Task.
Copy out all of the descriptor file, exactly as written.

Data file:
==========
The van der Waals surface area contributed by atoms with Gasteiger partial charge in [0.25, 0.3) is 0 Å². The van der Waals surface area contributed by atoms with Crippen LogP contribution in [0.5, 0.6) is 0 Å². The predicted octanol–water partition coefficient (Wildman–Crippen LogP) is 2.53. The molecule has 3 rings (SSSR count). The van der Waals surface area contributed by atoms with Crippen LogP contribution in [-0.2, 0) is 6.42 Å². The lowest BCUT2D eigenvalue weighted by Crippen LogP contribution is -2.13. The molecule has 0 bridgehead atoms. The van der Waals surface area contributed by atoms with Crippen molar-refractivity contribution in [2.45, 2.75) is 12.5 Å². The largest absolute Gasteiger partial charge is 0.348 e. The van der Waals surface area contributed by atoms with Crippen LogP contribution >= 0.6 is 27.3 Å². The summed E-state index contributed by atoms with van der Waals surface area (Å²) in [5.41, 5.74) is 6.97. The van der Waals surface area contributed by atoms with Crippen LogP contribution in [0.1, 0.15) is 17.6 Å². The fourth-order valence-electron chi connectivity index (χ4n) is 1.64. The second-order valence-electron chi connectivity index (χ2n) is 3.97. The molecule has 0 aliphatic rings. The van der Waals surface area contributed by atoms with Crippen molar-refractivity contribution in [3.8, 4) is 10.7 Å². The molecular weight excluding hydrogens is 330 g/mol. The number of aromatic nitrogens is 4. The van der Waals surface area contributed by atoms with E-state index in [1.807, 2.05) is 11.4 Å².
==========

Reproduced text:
The van der Waals surface area contributed by atoms with Gasteiger partial charge in [0.25, 0.3) is 0 Å². The van der Waals surface area contributed by atoms with Crippen LogP contribution in [0.5, 0.6) is 0 Å². The predicted octanol–water partition coefficient (Wildman–Crippen LogP) is 2.53. The molecule has 3 rings (SSSR count). The van der Waals surface area contributed by atoms with Crippen LogP contribution in [-0.2, 0) is 6.42 Å². The lowest BCUT2D eigenvalue weighted by Crippen LogP contribution is -2.13. The molecule has 0 bridgehead atoms. The van der Waals surface area contributed by atoms with Crippen molar-refractivity contribution in [2.45, 2.75) is 12.5 Å². The largest absolute Gasteiger partial charge is 0.348 e. The van der Waals surface area contributed by atoms with Crippen LogP contribution >= 0.6 is 27.3 Å². The summed E-state index contributed by atoms with van der Waals surface area (Å²) in [5.41, 5.74) is 6.97. The van der Waals surface area contributed by atoms with Crippen LogP contribution in [0.1, 0.15) is 17.6 Å². The fourth-order valence-electron chi connectivity index (χ4n) is 1.64. The second-order valence-electron chi connectivity index (χ2n) is 3.97. The molecule has 0 aliphatic rings. The van der Waals surface area contributed by atoms with Crippen molar-refractivity contribution in [3.8, 4) is 10.7 Å². The molecular weight excluding hydrogens is 330 g/mol. The number of aromatic nitrogens is 4. The van der Waals surface area contributed by atoms with E-state index in [1.807, 2.05) is 11.4 Å².